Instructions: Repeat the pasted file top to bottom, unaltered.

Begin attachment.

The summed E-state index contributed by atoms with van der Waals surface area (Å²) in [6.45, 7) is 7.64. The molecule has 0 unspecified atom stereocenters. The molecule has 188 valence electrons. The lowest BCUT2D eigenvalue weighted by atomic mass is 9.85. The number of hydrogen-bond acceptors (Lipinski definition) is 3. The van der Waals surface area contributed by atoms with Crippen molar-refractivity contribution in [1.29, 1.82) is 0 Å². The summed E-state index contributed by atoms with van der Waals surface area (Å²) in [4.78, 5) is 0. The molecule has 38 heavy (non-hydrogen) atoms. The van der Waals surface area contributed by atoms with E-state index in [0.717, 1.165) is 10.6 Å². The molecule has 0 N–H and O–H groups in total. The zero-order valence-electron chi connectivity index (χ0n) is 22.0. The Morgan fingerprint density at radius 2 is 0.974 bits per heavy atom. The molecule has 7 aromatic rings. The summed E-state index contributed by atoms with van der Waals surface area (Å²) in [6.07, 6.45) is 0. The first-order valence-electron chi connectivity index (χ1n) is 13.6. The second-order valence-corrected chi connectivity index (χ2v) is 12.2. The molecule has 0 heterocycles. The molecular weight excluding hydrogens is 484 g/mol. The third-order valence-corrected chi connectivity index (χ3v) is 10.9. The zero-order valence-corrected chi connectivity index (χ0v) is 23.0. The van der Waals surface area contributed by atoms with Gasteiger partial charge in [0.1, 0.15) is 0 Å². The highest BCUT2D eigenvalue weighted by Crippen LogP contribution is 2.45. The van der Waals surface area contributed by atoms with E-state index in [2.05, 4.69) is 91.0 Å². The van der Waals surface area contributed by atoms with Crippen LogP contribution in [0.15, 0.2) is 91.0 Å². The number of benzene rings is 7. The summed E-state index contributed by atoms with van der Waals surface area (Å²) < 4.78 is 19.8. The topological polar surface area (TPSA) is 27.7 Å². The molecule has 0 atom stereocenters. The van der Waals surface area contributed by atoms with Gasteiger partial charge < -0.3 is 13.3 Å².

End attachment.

The summed E-state index contributed by atoms with van der Waals surface area (Å²) in [6.45, 7) is 7.64. The molecule has 0 unspecified atom stereocenters. The molecule has 188 valence electrons. The lowest BCUT2D eigenvalue weighted by atomic mass is 9.85. The number of hydrogen-bond acceptors (Lipinski definition) is 3. The van der Waals surface area contributed by atoms with Crippen molar-refractivity contribution in [1.29, 1.82) is 0 Å². The summed E-state index contributed by atoms with van der Waals surface area (Å²) in [4.78, 5) is 0. The molecule has 38 heavy (non-hydrogen) atoms. The van der Waals surface area contributed by atoms with E-state index in [0.717, 1.165) is 10.6 Å². The molecule has 0 N–H and O–H groups in total. The zero-order valence-electron chi connectivity index (χ0n) is 22.0. The Morgan fingerprint density at radius 2 is 0.974 bits per heavy atom. The molecule has 7 aromatic rings. The summed E-state index contributed by atoms with van der Waals surface area (Å²) in [6.07, 6.45) is 0. The first-order valence-electron chi connectivity index (χ1n) is 13.6. The second-order valence-corrected chi connectivity index (χ2v) is 12.2. The molecule has 0 heterocycles. The molecular weight excluding hydrogens is 484 g/mol. The third-order valence-corrected chi connectivity index (χ3v) is 10.9. The zero-order valence-corrected chi connectivity index (χ0v) is 23.0. The van der Waals surface area contributed by atoms with Gasteiger partial charge in [0.1, 0.15) is 0 Å². The highest BCUT2D eigenvalue weighted by Crippen LogP contribution is 2.45. The van der Waals surface area contributed by atoms with E-state index in [2.05, 4.69) is 91.0 Å². The van der Waals surface area contributed by atoms with Crippen LogP contribution in [0.15, 0.2) is 91.0 Å². The number of benzene rings is 7. The summed E-state index contributed by atoms with van der Waals surface area (Å²) < 4.78 is 19.8. The topological polar surface area (TPSA) is 27.7 Å². The molecule has 0 atom stereocenters. The van der Waals surface area contributed by atoms with Gasteiger partial charge < -0.3 is 13.3 Å².